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Observation: Salt Lake

Observation Date
Observer Name
Salt Lake
Location Name or Route
Brighton Permiter
Wind Direction
Wind Speed
Weather Comments
OVC skies gave way to CRL by afternoon. Moderate NW Winds even down from the highest ridge lines with Moderate Wind Blown observed throughout the morning hours. Tour ended by 1200 hours. Temperatures hovered around freezing at 8000 and in the upper 20's at higher elevations.
Snow Characteristics
New Snow Depth
New Snow Density
Snow Surface Conditions
Wind Crust
Snow Characteristics Comments
4 to 5 inches of dense new snow began around 1600 hours on Saturday with the bulk of the storm accumulating by 1900. New snow consisted of graupel at the initial stages and then rimed PP throughout the event. Good/typical Spring dense Powder riding was found on many slopes and this dense new snow kept you off the old snow surface even on steeper descents. Areas of scoured snow surfaces on exposed upper elevation terrain and 4 Finger to 1 Finger hard Wind Slabs on many features. By 1030 the solar began to impact the new snow surfaces on East and SE aspects. Ended tour early today by noon and would have expected all aspects besides steep North to have gotten damp and will be crusted on Monday.
Red Flags
Red Flags
Wind Loading
Poor Snowpack Structure
Red Flags Comments
Moderate Wind Blown today as well as the Wind Blown during the event contributed to reactive Wind Slabs in steep terrain. Cracking was observed in the early morning hours with a small/shallow pocket of Wind Slab easily triggered upon exiting on a steep Northerly facing Test Slope. Hand Shears were easily identifying this potential problem and it was found on a number of slopes and aspects. Poor Snowpack Structure was limited to the reactive weak layer of Grauple that fell initially in the event with the dense snow that followed creating a 1 Finger minus Wind Slab. Upper Elevation Terrain likely had more of an issue on terrain features that had Isolated Pockets of Wind Slab.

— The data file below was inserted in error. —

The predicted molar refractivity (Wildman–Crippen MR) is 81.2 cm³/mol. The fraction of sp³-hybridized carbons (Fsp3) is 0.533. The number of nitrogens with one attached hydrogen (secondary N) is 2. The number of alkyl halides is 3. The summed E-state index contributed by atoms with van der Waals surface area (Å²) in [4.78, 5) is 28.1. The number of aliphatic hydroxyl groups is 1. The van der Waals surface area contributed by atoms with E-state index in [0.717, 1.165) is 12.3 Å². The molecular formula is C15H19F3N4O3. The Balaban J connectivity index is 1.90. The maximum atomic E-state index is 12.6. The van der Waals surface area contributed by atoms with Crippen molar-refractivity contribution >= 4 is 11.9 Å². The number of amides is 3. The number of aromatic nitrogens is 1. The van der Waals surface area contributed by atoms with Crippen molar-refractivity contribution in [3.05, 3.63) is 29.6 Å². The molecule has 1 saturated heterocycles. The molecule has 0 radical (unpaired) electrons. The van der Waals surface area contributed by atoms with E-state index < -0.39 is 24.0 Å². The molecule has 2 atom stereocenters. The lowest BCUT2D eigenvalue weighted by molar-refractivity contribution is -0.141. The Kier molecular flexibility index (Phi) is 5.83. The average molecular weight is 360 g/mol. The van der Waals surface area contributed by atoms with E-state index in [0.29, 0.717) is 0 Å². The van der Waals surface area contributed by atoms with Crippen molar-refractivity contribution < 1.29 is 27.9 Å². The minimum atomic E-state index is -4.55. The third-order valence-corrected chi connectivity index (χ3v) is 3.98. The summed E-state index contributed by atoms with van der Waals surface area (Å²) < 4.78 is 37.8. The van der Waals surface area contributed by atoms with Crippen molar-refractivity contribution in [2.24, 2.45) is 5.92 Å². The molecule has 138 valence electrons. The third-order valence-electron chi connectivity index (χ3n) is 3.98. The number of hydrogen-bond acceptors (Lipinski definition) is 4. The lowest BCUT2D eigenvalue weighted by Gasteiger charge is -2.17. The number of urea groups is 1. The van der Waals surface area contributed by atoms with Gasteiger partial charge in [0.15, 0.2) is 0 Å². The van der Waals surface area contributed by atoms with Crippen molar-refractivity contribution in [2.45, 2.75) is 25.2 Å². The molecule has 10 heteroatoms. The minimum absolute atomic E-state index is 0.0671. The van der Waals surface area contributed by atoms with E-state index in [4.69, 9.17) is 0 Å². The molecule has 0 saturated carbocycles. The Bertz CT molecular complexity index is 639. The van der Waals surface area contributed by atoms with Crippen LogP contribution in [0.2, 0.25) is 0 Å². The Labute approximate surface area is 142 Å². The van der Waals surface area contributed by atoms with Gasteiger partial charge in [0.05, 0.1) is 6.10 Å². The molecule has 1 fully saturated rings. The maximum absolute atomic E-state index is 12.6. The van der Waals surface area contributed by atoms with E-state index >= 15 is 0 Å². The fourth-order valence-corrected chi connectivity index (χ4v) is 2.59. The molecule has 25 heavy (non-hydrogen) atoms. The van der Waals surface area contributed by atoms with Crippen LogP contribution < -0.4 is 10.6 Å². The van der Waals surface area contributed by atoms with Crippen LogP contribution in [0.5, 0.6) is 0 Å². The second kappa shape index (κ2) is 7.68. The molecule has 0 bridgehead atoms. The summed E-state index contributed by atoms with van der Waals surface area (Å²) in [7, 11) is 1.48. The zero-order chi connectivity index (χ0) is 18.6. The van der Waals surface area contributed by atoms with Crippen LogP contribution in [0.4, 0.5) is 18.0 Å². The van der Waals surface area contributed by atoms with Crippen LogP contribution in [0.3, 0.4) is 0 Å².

Avalanche Problem #1
Wind Drifted Snow
Decreasing Danger
Problem #1 Comments
See above, and this issue may linger on Monday in upper elevation Steep Northerly facing terrain with the Graupel weak layer continuing to be an issue. The warm temperatures and solar should help this problem to decrease significantly over the next 36 hours.
Avalanche Problem #2
Increasing Danger
Problem #2 Comments
Large Cornices were growing over the past weeks event as well as during yesterdays event. Rapid Warming over the next few days may continue to keep this problem a concern, and Natural Releases may be possible.
The same Rapid (and excessive) Warming most likely contributed to Wet Loose Activity during the afternoon hours. And the, old/slick/pre-storm snow surface will serve as an excellent bed surface. This Wet Loose Problem may become an issue over the next few days even on the Polar aspects as the daytime highs hit unseasonably warm temperatures.
Today's Observed Danger Rating
Tomorrows Estimated Danger Rating